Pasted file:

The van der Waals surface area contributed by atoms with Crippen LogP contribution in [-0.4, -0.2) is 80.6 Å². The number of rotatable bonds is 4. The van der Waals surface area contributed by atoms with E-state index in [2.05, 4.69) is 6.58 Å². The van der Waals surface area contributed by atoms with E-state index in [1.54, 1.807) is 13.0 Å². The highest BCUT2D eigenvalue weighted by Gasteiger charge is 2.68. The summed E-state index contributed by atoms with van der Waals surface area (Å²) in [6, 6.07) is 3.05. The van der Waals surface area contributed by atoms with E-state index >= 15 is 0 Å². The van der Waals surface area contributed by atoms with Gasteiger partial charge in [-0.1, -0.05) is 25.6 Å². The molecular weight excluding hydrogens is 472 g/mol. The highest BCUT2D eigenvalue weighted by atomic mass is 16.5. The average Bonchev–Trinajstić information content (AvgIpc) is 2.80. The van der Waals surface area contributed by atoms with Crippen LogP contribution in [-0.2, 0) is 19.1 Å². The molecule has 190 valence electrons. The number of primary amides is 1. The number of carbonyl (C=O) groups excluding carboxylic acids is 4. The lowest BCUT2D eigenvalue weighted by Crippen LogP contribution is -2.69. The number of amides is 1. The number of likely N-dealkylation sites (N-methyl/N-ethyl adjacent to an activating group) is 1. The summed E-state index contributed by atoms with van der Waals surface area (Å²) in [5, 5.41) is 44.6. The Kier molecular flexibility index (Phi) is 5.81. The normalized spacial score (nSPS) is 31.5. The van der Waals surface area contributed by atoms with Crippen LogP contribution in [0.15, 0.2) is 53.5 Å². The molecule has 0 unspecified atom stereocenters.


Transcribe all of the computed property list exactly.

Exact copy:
The van der Waals surface area contributed by atoms with Crippen LogP contribution in [-0.4, -0.2) is 80.6 Å². The number of rotatable bonds is 4. The van der Waals surface area contributed by atoms with E-state index in [2.05, 4.69) is 6.58 Å². The van der Waals surface area contributed by atoms with E-state index in [1.54, 1.807) is 13.0 Å². The highest BCUT2D eigenvalue weighted by Gasteiger charge is 2.68. The summed E-state index contributed by atoms with van der Waals surface area (Å²) in [6, 6.07) is 3.05. The van der Waals surface area contributed by atoms with E-state index >= 15 is 0 Å². The van der Waals surface area contributed by atoms with Gasteiger partial charge in [-0.1, -0.05) is 25.6 Å². The molecular weight excluding hydrogens is 472 g/mol. The highest BCUT2D eigenvalue weighted by atomic mass is 16.5. The average Bonchev–Trinajstić information content (AvgIpc) is 2.80. The van der Waals surface area contributed by atoms with Crippen LogP contribution in [-0.2, 0) is 19.1 Å². The molecule has 190 valence electrons. The number of primary amides is 1. The number of carbonyl (C=O) groups excluding carboxylic acids is 4. The lowest BCUT2D eigenvalue weighted by Crippen LogP contribution is -2.69. The number of amides is 1. The number of likely N-dealkylation sites (N-methyl/N-ethyl adjacent to an activating group) is 1. The summed E-state index contributed by atoms with van der Waals surface area (Å²) in [5, 5.41) is 44.6. The Kier molecular flexibility index (Phi) is 5.81. The normalized spacial score (nSPS) is 31.5. The van der Waals surface area contributed by atoms with Crippen LogP contribution in [0.15, 0.2) is 53.5 Å². The molecule has 0 unspecified atom stereocenters.